Payday Loan Regulations: Advocates Push For Immediate Action

28 March 2017
A delegation of multiple consumer advocacy groups recently met with MPs in a push for tougher regulation of the payday loan industry.

The coalition of organisations is calling for the government to immediately introduce new laws to better protect consumers from predatory short-term loan schemes, as well as to increase financial education services and expand no-interest loan schemes.

The groups present include Financial Counselling Australia, the Consumers Federation of Australia, and the Financial Rights Legal Centre, among others.

Consumer advocates are calling for quicker action following the government’s commitment (on 28 November 2016) to improve the legislation governing small amount credit contracts (SACCs), commonly known as payday loans.

What are payday loans?

Payday loans are low value loans, typically up to several thousand dollars, with short repayment timeframes and high interest rates. Customers typically take them out in order to pay for a few days’ worth of necessities until payday arrives – hence the name. The high fees payable make it easy for customers to become caught in a cycle of debt – continually taking out new loans in order to pay off current loans.

What are consumer leases?

Consumer leases are where customers rent an item from a supplier, typically household appliances such as TVs or fridges. These also tend to have high interest rates, and customers do not own the appliance at the end of the contract. This usually results in customers paying much more than the retail price of the item over a long period.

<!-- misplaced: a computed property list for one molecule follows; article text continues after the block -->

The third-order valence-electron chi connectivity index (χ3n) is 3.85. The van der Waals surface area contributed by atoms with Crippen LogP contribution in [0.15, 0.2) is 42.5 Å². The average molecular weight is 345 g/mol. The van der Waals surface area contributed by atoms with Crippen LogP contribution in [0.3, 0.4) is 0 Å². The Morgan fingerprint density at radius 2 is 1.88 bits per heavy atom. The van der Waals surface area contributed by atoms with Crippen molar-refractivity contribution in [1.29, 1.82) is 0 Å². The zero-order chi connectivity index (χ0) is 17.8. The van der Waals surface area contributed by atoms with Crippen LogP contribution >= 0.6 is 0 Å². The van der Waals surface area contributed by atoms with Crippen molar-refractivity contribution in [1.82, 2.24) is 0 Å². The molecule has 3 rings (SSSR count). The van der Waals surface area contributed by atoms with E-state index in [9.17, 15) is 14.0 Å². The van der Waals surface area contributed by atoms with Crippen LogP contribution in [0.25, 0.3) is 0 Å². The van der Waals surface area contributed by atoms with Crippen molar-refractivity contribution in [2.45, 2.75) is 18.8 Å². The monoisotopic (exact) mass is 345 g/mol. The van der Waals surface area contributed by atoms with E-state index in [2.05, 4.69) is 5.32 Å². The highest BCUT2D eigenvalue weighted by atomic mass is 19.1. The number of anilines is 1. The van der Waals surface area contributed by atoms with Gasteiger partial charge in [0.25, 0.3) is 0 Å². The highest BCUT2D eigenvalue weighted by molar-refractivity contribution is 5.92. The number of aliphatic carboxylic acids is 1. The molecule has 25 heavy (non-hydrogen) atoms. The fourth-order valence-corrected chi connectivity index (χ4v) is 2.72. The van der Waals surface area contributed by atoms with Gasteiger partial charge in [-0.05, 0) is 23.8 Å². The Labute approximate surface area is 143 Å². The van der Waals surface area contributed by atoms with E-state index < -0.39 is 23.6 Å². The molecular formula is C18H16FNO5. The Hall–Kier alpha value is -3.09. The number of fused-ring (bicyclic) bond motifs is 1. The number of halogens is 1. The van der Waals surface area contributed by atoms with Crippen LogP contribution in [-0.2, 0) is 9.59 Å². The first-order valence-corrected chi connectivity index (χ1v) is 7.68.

“It’s been 120 days since the Federal Government responded to the independent review of SACCs, stating the importance of implementing the recommendations to protect vulnerable borrowers,” said Consumers Federation of Australia Chair Gerard Brody.

“These industries prey on people on low incomes or in tough spots, trapping them in high-cost products even though they may be struggling to pay for the basics like rent or food. People are often left struggling to pay off multiple loans or leases.”

Significant changes on the table

The government’s proposed measures are based on the recommendations of an independent review into SACCs, and include:

  • Capping repayments for both payday loans and consumer leases at 10% of a customer’s net income.
  • Introducing a cap on consumer lease fees equal to 4% of the base price of the goods per month.
  • Banning payday loan providers from making unsolicited offers to customers.

The government accepted the vast majority of the recommendations supplied by the SACCs investigation’s final report. These included retaining several current laws in addition to new ones, such as banning credit contracts with terms of less than 15 days, and retaining the existing price caps on payday loans.

Consumer advocacy groups view the government as dragging its feet over the legislation, arguing that it represents an urgent priority in order to protect low-income households without significant financial knowledge.

“Payday loans and consumer leases are often used by people who feel they have no alternative when times get tough, but there are other options,” says Good Shepherd Microfinance’s Adam Mooney.

“We’d like to see the Federal Government increase its investment in safe, smart options such as financial counselling, the No Interest Loan Scheme (NILS), and legal assistance.”

Alexandra Kelly of the Financial Rights Legal Centre was more forthright.

“Every day the Federal Government delays this legislation is another day someone walks through our doors in financial distress because of the devastatingly poor practices within this industry,” she said.

Government next steps

In a keynote address at the Consumer Action Law Centre Breakfast, Minister for Small Business Michael McCormack said he expects to progress the proposed changes “later this year”.

McCormack also expects them to take effect “12 months after the legislation passes parliament”.

“Because the reforms are so wide-ranging, we’ll have another review of SACCs and consumer leases after the legislation’s been in place for three years,” he said.

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